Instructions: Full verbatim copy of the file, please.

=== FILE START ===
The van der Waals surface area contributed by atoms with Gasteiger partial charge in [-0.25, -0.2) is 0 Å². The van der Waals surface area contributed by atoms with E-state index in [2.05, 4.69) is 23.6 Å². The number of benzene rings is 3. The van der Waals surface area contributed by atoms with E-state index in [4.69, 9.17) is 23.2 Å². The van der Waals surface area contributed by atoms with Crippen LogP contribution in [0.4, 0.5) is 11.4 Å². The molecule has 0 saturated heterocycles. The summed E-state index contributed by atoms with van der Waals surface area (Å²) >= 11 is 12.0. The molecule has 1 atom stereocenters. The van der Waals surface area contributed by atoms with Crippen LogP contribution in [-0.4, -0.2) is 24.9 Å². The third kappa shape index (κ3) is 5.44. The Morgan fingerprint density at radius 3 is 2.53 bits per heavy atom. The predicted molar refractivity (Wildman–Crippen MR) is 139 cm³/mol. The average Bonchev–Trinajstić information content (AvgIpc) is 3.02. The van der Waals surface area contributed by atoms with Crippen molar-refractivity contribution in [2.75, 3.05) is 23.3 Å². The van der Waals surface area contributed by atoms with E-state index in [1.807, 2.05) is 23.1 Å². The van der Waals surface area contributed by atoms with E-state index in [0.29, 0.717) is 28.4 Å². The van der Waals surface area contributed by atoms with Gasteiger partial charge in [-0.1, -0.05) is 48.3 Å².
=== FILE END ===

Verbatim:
The van der Waals surface area contributed by atoms with Gasteiger partial charge in [-0.25, -0.2) is 0 Å². The van der Waals surface area contributed by atoms with E-state index in [2.05, 4.69) is 23.6 Å². The number of benzene rings is 3. The van der Waals surface area contributed by atoms with E-state index in [4.69, 9.17) is 23.2 Å². The van der Waals surface area contributed by atoms with Crippen LogP contribution in [0.4, 0.5) is 11.4 Å². The molecule has 0 saturated heterocycles. The summed E-state index contributed by atoms with van der Waals surface area (Å²) >= 11 is 12.0. The molecule has 1 atom stereocenters. The van der Waals surface area contributed by atoms with Crippen LogP contribution in [-0.4, -0.2) is 24.9 Å². The third kappa shape index (κ3) is 5.44. The Morgan fingerprint density at radius 3 is 2.53 bits per heavy atom. The predicted molar refractivity (Wildman–Crippen MR) is 139 cm³/mol. The average Bonchev–Trinajstić information content (AvgIpc) is 3.02. The van der Waals surface area contributed by atoms with Crippen molar-refractivity contribution in [2.75, 3.05) is 23.3 Å². The van der Waals surface area contributed by atoms with E-state index in [1.807, 2.05) is 23.1 Å². The van der Waals surface area contributed by atoms with E-state index in [0.29, 0.717) is 28.4 Å². The van der Waals surface area contributed by atoms with Gasteiger partial charge in [-0.1, -0.05) is 48.3 Å².